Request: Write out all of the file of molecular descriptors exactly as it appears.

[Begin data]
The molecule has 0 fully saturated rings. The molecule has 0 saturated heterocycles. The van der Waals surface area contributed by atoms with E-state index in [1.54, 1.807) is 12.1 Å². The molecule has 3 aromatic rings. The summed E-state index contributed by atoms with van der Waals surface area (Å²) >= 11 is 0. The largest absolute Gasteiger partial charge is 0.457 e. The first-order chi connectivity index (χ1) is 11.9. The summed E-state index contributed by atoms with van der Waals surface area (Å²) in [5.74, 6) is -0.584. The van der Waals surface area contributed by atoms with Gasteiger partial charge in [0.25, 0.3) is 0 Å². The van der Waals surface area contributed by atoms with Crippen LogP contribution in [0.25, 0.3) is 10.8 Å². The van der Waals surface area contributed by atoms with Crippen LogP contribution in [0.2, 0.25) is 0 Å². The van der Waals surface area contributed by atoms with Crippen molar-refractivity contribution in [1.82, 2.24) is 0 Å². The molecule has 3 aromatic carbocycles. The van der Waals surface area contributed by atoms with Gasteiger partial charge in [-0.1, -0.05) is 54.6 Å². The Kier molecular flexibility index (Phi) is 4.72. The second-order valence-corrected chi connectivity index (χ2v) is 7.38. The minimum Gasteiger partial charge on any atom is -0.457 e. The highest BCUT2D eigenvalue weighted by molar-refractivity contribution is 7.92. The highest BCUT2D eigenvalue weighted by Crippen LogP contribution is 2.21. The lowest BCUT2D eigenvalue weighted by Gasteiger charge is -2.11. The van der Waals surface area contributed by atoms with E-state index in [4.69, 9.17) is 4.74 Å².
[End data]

The molecule has 0 fully saturated rings. The molecule has 0 saturated heterocycles. The van der Waals surface area contributed by atoms with E-state index in [1.54, 1.807) is 12.1 Å². The molecule has 3 aromatic rings. The summed E-state index contributed by atoms with van der Waals surface area (Å²) >= 11 is 0. The largest absolute Gasteiger partial charge is 0.457 e. The first-order chi connectivity index (χ1) is 11.9. The summed E-state index contributed by atoms with van der Waals surface area (Å²) in [5.74, 6) is -0.584. The van der Waals surface area contributed by atoms with Gasteiger partial charge in [0.25, 0.3) is 0 Å². The van der Waals surface area contributed by atoms with Crippen LogP contribution in [0.25, 0.3) is 10.8 Å². The van der Waals surface area contributed by atoms with Crippen LogP contribution in [0.2, 0.25) is 0 Å². The van der Waals surface area contributed by atoms with Crippen molar-refractivity contribution in [1.82, 2.24) is 0 Å². The molecule has 3 aromatic carbocycles. The van der Waals surface area contributed by atoms with Gasteiger partial charge in [-0.1, -0.05) is 54.6 Å². The Kier molecular flexibility index (Phi) is 4.72. The second-order valence-corrected chi connectivity index (χ2v) is 7.38. The minimum Gasteiger partial charge on any atom is -0.457 e. The highest BCUT2D eigenvalue weighted by molar-refractivity contribution is 7.92. The highest BCUT2D eigenvalue weighted by Crippen LogP contribution is 2.21. The lowest BCUT2D eigenvalue weighted by Gasteiger charge is -2.11. The van der Waals surface area contributed by atoms with E-state index in [4.69, 9.17) is 4.74 Å².